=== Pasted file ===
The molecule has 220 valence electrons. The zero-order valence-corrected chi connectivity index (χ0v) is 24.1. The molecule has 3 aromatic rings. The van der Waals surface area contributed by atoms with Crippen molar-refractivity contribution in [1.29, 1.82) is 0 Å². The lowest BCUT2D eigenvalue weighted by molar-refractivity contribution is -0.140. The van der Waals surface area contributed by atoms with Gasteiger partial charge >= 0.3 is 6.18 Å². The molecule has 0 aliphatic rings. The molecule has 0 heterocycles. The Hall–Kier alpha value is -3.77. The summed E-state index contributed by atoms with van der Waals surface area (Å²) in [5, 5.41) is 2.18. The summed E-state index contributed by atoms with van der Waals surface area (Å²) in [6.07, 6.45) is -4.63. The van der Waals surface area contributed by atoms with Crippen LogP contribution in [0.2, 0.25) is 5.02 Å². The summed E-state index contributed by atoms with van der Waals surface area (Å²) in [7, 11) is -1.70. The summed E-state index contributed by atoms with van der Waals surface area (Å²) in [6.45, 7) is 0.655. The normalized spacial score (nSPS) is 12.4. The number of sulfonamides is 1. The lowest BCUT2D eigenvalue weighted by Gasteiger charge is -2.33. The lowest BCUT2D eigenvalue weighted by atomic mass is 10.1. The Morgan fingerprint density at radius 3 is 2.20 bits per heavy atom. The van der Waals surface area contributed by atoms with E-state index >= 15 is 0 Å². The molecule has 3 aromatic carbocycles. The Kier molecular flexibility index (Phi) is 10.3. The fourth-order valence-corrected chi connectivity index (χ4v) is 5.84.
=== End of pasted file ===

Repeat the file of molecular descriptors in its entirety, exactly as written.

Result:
The molecule has 220 valence electrons. The zero-order valence-corrected chi connectivity index (χ0v) is 24.1. The molecule has 3 aromatic rings. The van der Waals surface area contributed by atoms with Crippen molar-refractivity contribution in [1.29, 1.82) is 0 Å². The lowest BCUT2D eigenvalue weighted by molar-refractivity contribution is -0.140. The van der Waals surface area contributed by atoms with Gasteiger partial charge >= 0.3 is 6.18 Å². The molecule has 0 aliphatic rings. The molecule has 0 heterocycles. The Hall–Kier alpha value is -3.77. The summed E-state index contributed by atoms with van der Waals surface area (Å²) in [5, 5.41) is 2.18. The summed E-state index contributed by atoms with van der Waals surface area (Å²) in [6.07, 6.45) is -4.63. The van der Waals surface area contributed by atoms with Crippen LogP contribution in [0.2, 0.25) is 5.02 Å². The summed E-state index contributed by atoms with van der Waals surface area (Å²) in [7, 11) is -1.70. The summed E-state index contributed by atoms with van der Waals surface area (Å²) in [6.45, 7) is 0.655. The normalized spacial score (nSPS) is 12.4. The number of sulfonamides is 1. The lowest BCUT2D eigenvalue weighted by Gasteiger charge is -2.33. The lowest BCUT2D eigenvalue weighted by atomic mass is 10.1. The Morgan fingerprint density at radius 3 is 2.20 bits per heavy atom. The van der Waals surface area contributed by atoms with E-state index >= 15 is 0 Å². The molecule has 3 aromatic carbocycles. The Kier molecular flexibility index (Phi) is 10.3. The fourth-order valence-corrected chi connectivity index (χ4v) is 5.84.